Finesse Fishing Muddy Ponds

Finesse Fishing Muddy Ponds

Picture this scenario, you are dealing with bass in pressured urban ponds where the water is highly muddy, with limited visibility under summer postfrontal conditions, the fish are not biting normally and you do not have the option to seek clearer water.

Picture this scenario, you are dealing with bass in pressured urban ponds where the water is highly muddy, with limited visibility under summer postfrontal conditions, the fish are not biting normally and you do not have the option to seek clearer water. It has been a grind since the morning and you are starting to have doubts whether you should even continue fishing. What do you do to get adjusted and respond to that situation? In this latest installment, allow me to share with you my perspective on finesse fishing in muddy urban ponds.

Pic. 1. A solid 3lb muddy pond bass on weightless, Texas-rigged 4” Yum Dinger.

Pic. 1. A solid 3lb muddy pond bass on weightless, Texas-rigged 4” Yum Dinger.

We know that cold fronts, angling pressure and many other reasons we never fully understand affect bass behaviour, but they can be beaten with the right approach. For me, the first thing that comes to mind is the ‘f-word’, ‘finesse’ fishing. And though finesse fishing is not my all-time favourite technique, especially for summertime bass fishing, I am always equipped for it in response to tough conditions. I do it not by choice but by necessity.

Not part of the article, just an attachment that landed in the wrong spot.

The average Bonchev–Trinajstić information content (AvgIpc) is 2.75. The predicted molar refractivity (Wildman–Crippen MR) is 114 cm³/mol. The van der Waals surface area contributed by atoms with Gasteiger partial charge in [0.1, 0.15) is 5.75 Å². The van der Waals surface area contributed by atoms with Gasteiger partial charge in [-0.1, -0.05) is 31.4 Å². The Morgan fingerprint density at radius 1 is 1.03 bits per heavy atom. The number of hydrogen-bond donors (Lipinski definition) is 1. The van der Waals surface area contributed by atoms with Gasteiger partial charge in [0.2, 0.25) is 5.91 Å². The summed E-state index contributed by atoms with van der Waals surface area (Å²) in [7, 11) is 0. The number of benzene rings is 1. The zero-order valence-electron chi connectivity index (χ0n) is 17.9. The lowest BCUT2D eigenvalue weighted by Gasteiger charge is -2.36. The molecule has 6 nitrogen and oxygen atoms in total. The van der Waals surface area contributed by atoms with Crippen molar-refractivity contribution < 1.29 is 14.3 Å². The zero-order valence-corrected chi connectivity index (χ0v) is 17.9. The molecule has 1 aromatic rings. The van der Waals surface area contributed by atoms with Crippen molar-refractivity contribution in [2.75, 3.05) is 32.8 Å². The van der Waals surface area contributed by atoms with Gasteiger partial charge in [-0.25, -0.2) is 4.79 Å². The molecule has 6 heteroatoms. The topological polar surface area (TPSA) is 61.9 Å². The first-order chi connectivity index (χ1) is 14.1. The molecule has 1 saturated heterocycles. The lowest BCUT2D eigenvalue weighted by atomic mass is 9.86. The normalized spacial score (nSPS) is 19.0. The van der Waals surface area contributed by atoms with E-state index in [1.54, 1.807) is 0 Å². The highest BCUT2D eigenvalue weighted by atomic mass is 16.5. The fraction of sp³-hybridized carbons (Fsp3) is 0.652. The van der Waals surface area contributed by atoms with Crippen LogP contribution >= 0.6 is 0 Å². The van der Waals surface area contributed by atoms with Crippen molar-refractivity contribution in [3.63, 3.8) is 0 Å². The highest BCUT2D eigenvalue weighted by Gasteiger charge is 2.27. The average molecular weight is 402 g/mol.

I grew up fishing in the north-western coast of Malaysia for inshore and freshwater species such as snakehead, oxeye tarpon, ladyfish and barramundi predominantly on small, pressured waters where angling pressure often leads to finesse fishing situations. Factoring in the equatorial climate, weather swings and tide variations, conditions could change dramatically from tough to super-tough. Early on, I learned how essential finesse fishing can be.

Finesse fishing, as we know it today, is a phrase that can mean different things to anglers in different parts of the world. In bass fishing however, many anglers think primarily about downsizing lures. But one of the keys to realize is that a lot about finesse fishing involves more than just lure size, as Elite Series pro Michael Iaconelli precisely describes.

Pic. 2. A 3lb’er on live perch. I caught this fish on finesse live bait rig in the clearest part of the muddy pond.

Pic. 2. A 3lb’er on live perch. I caught this fish on finesse live bait rig in the clearest part of the muddy pond.

From my perspective, the starting point in preparing for finesse fishing includes lighter tackle but not necessarily light and small lures with spinning tackle. Here is what I normally use: